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Some low-income students who do apply to top colleges are running into new roadblocks. Borrowing money to pay for it all, has gotten tougher in the past few years. That's because the federal government has tightened lending guidelines.
As NPR's Hansi Lo Wang reports the new policy has hit historically black colleges and universities especially hard.
HANSI LO WANG, BYLINE: A little more than a year ago, Ashleigh Uzoaru received a letter.
ASHLEIGH UZOARU: I cried. Me, my mom, my guidance counselor - lots of happy tears. And I just was ecstatic that I was able to get into the college that I wanted to go to most.
WANG: That college was one of the country's most prominent historically black schools - Howard University in Washington, D.C. Uzoaru is the first of four siblings to go to college. A federal Parent PLUS Loan helped pay for her first year at Howard. And she expected to be approved again for her sophomore year. Instead, Uzoaru received an email denying the loan request this summer. She's now attending a local community college in New Jersey, which she says is the more affordable choice.
UZOARU: But the name is what's going to carry you after you graduate. People are going to see, oh, you went to Howard. Oh, you went to Georgetown, Yale, NYU - whatever it be - and put you on a certain platform.
WANG: A platform that for students like Uzoaru, comes with a hefty price tag. Federal PLUS loans help fill the gap for many students' college costs after other financial aid. They're the only federal school loans without a limit on borrowing amounts, and with an interest rate of 7.9 percent. [POST-BROADCAST CORRECTION: The interest rate was lowered to 6.41 percent in July.] Applicants are only judged by their credit histories. And two years ago, the government also began checking for any unpaid debts referred to collection agencies, or that had been written off.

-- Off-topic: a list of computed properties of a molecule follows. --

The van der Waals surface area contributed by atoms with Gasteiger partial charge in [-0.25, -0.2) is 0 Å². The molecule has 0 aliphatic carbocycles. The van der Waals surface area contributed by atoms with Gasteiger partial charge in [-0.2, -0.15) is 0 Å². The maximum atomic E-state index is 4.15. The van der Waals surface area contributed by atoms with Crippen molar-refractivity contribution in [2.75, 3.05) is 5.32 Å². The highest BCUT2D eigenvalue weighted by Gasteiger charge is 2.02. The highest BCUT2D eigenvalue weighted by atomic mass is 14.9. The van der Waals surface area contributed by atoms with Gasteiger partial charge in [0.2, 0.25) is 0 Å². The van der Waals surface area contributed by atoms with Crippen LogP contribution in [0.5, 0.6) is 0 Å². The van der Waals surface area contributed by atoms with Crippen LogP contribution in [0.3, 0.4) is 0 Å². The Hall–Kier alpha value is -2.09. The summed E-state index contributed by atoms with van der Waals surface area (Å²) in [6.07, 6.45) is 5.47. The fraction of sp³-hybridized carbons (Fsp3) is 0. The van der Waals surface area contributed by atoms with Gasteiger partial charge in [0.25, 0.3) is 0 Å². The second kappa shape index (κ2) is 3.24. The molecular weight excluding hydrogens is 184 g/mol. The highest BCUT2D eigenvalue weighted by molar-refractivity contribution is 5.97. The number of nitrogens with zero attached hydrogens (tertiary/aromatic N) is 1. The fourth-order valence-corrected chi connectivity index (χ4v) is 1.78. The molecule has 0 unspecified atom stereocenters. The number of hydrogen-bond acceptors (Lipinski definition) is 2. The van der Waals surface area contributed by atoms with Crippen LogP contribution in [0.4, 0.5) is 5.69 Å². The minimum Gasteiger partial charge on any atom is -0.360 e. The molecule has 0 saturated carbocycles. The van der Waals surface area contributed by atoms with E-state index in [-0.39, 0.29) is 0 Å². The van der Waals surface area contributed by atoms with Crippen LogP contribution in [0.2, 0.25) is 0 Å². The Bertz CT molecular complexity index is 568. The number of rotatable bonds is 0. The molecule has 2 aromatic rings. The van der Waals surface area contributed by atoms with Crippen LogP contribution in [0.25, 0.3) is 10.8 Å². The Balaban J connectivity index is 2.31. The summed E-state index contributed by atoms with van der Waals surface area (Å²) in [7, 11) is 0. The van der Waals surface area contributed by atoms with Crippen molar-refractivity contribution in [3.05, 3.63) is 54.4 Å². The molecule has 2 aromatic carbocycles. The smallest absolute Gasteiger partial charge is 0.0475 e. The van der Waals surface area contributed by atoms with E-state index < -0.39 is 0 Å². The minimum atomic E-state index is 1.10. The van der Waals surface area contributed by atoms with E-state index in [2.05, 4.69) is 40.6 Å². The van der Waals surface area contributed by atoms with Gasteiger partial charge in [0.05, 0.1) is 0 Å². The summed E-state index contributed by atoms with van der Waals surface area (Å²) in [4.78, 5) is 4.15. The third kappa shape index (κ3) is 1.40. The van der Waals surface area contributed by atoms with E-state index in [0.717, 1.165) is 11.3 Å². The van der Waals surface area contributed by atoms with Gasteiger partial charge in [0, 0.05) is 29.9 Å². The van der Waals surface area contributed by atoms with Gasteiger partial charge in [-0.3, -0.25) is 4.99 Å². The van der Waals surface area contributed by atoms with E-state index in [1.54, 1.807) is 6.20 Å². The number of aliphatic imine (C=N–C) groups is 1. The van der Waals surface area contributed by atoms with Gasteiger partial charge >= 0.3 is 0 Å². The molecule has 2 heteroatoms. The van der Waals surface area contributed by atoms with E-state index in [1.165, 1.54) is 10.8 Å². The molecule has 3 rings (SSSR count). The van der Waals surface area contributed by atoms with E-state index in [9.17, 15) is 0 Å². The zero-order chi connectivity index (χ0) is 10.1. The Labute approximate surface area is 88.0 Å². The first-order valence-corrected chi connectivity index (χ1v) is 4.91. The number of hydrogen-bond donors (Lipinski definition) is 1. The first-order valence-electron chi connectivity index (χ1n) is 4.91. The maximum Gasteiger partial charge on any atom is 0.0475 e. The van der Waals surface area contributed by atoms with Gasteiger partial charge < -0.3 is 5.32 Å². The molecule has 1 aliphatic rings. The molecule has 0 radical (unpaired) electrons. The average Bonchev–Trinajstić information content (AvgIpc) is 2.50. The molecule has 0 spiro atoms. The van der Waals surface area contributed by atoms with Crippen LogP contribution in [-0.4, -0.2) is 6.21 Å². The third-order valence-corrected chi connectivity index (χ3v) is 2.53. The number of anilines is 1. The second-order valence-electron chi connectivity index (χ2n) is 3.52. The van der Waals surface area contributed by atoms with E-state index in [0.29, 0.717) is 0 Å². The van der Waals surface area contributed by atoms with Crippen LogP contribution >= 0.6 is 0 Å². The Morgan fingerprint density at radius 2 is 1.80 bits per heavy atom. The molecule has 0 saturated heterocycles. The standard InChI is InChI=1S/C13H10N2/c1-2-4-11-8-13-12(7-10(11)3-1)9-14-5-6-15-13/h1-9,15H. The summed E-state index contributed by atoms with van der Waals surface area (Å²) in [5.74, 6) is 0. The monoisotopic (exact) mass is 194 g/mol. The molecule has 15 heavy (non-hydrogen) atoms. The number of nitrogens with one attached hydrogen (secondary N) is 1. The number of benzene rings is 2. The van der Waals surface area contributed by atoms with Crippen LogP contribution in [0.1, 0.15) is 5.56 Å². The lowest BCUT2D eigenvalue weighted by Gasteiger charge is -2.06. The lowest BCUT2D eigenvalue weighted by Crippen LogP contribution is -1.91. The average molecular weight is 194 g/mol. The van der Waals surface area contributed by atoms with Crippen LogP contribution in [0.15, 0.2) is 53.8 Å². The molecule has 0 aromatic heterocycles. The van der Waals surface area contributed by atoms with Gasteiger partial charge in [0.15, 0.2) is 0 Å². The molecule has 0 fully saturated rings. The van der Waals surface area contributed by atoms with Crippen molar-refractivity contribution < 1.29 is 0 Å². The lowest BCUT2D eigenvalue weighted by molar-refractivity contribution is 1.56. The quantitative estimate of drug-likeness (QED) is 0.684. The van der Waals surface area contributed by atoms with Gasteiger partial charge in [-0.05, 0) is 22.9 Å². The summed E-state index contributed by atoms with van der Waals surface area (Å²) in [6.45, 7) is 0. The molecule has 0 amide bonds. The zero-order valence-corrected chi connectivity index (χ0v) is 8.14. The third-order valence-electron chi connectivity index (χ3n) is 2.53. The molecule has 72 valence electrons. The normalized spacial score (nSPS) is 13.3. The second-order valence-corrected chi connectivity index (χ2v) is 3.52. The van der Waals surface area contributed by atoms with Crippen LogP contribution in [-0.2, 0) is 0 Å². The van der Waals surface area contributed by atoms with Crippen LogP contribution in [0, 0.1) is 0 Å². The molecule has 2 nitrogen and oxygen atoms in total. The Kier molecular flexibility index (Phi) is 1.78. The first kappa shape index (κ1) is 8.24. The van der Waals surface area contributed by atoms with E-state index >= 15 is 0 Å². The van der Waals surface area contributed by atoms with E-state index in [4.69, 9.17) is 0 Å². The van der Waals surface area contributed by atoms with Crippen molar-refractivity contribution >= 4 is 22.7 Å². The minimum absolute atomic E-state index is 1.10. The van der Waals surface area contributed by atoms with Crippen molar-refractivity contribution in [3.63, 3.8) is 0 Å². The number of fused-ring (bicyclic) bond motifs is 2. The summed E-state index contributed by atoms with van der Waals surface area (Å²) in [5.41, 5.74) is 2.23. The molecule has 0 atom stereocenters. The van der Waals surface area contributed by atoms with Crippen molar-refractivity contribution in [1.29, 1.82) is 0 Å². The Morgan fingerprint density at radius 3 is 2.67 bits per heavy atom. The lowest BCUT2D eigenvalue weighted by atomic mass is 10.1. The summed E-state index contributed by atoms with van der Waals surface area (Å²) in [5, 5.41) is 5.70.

Kevin Carey, who studies education policy at the New America Foundation, says it was the right decision.
KEVIN CAREY: The bottom line is, there's a reason that any lender - the federal government included - takes into account credit worthiness when making loans. That goes directly to the odds of those loans being paid back.
WANG: Still, the tighter rules around the Parent PLUS Loans have had a huge impact on many historically black colleges and universities, including Baltimore's Morgan State University. Its enrollment numbers have dropped, says President David Wilson, who recently spoke with NPR.
DAVID WILSON: When you're coming from these limited-resource families and you just simply don't have to money to write a check to a college or university, how else do you expect students who just don't have the money, to experience the magic of education?
WANG: Students at historically black colleges and universities are often first-generation college students from low-income families, says Johnny Taylor, who heads an advocacy group, the Thurgood Marshall College Fund.
JOHNNY TAYLOR: See, we talk about accessibility a lot. And in the past, that issue was one of sort of civil rights accessibility - I could not get into said school because I was black or yellow, or whatever. Now, the issue is: I can't afford to attend these schools. And Parent PLUS was a tool.
WANG: One of the few tools available to many historically black colleges and universities, given their low endowments. Education Secretary Arne Duncan recently told NPR's TELL ME MORE with Michel Martin that the government's priority is to make college more affordable for students.
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SECRETARY ARNE DUNCAN: If they don't have access to the Parent PLUS Loan, there are other grants that they automatically have access to. And in fact, those grants have gone up. So we want to make sure we're doing the right thing there. But again, we don't want folks to be buried in debt that they can't pay back.
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WANG: It's about midday in the grassy quad of Washington, D.C.'s Howard University. Things are a little different at Howard for 20-year-old Narica Clarke, now that she's a sophomore. She's noticed signs on her smartphone that some friends aren't back in school.
NARICA CLARKE: It's more of a - (Laughter) - your Instagram followers are at work.
UNIDENTIFIED WOMAN: What?
CLARKE: Mostly your friends that you expect to be going to class are posting that they're going to work.
WANG: You've noticed that?
CLARKE: I've noticed that.
WANG: Last month, the Education Department began reconsidering some denied applications for the Parent PLUS Loan. It plans to revisit its policy about the loan program in the spring.
Hansi Lo Wang, NPR News.
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